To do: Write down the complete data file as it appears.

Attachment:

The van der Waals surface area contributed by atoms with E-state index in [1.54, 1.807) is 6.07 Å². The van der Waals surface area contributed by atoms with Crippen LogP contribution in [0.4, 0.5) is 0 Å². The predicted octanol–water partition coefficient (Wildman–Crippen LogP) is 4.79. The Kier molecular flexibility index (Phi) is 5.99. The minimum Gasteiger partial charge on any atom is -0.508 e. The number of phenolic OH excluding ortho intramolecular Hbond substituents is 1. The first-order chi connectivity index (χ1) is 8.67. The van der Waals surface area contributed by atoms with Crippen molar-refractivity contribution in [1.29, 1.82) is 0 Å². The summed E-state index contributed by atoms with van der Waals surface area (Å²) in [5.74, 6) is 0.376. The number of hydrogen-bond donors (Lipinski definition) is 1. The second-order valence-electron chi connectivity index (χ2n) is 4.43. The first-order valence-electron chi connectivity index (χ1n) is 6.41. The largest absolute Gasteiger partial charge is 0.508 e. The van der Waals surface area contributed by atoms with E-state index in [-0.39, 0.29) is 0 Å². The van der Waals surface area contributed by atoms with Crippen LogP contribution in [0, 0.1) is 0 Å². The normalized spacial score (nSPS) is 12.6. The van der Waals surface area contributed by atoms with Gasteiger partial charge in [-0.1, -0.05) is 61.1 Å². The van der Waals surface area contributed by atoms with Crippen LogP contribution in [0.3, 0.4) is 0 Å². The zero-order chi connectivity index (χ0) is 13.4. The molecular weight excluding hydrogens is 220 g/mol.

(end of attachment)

The van der Waals surface area contributed by atoms with E-state index in [1.54, 1.807) is 6.07 Å². The van der Waals surface area contributed by atoms with Crippen LogP contribution in [0.4, 0.5) is 0 Å². The predicted octanol–water partition coefficient (Wildman–Crippen LogP) is 4.79. The Kier molecular flexibility index (Phi) is 5.99. The minimum Gasteiger partial charge on any atom is -0.508 e. The number of phenolic OH excluding ortho intramolecular Hbond substituents is 1. The first-order chi connectivity index (χ1) is 8.67. The van der Waals surface area contributed by atoms with Crippen molar-refractivity contribution in [1.29, 1.82) is 0 Å². The summed E-state index contributed by atoms with van der Waals surface area (Å²) in [5.74, 6) is 0.376. The number of hydrogen-bond donors (Lipinski definition) is 1. The second-order valence-electron chi connectivity index (χ2n) is 4.43. The first-order valence-electron chi connectivity index (χ1n) is 6.41. The largest absolute Gasteiger partial charge is 0.508 e. The van der Waals surface area contributed by atoms with E-state index in [-0.39, 0.29) is 0 Å². The van der Waals surface area contributed by atoms with Crippen LogP contribution in [0, 0.1) is 0 Å². The normalized spacial score (nSPS) is 12.6. The van der Waals surface area contributed by atoms with Gasteiger partial charge in [-0.1, -0.05) is 61.1 Å². The van der Waals surface area contributed by atoms with Crippen LogP contribution in [0.3, 0.4) is 0 Å². The zero-order chi connectivity index (χ0) is 13.4. The molecular weight excluding hydrogens is 220 g/mol.